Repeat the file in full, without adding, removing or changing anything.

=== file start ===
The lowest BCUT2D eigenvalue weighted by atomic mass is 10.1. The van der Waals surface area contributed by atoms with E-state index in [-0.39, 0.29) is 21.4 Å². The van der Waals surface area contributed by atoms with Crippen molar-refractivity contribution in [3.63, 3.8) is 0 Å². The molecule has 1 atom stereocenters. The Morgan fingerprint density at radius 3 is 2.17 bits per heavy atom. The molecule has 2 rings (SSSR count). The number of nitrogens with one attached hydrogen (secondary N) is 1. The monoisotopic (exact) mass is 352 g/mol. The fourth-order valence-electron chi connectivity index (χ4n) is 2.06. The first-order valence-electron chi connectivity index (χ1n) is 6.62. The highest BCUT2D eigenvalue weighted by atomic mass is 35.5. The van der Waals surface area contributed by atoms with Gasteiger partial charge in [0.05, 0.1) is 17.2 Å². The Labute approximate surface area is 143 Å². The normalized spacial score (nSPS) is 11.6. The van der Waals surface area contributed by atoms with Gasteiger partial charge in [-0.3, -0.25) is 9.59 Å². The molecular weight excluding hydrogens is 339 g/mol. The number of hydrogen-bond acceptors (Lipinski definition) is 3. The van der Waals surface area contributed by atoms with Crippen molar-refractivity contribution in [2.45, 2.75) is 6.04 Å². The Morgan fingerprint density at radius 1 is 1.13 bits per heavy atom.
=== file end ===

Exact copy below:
The lowest BCUT2D eigenvalue weighted by atomic mass is 10.1. The van der Waals surface area contributed by atoms with E-state index in [-0.39, 0.29) is 21.4 Å². The van der Waals surface area contributed by atoms with Crippen molar-refractivity contribution in [3.63, 3.8) is 0 Å². The molecule has 1 atom stereocenters. The Morgan fingerprint density at radius 3 is 2.17 bits per heavy atom. The molecule has 2 rings (SSSR count). The number of nitrogens with one attached hydrogen (secondary N) is 1. The monoisotopic (exact) mass is 352 g/mol. The fourth-order valence-electron chi connectivity index (χ4n) is 2.06. The first-order valence-electron chi connectivity index (χ1n) is 6.62. The highest BCUT2D eigenvalue weighted by atomic mass is 35.5. The van der Waals surface area contributed by atoms with Gasteiger partial charge in [0.05, 0.1) is 17.2 Å². The Labute approximate surface area is 143 Å². The normalized spacial score (nSPS) is 11.6. The van der Waals surface area contributed by atoms with Gasteiger partial charge in [-0.3, -0.25) is 9.59 Å². The molecular weight excluding hydrogens is 339 g/mol. The number of hydrogen-bond acceptors (Lipinski definition) is 3. The van der Waals surface area contributed by atoms with Crippen molar-refractivity contribution in [2.45, 2.75) is 6.04 Å². The Morgan fingerprint density at radius 1 is 1.13 bits per heavy atom.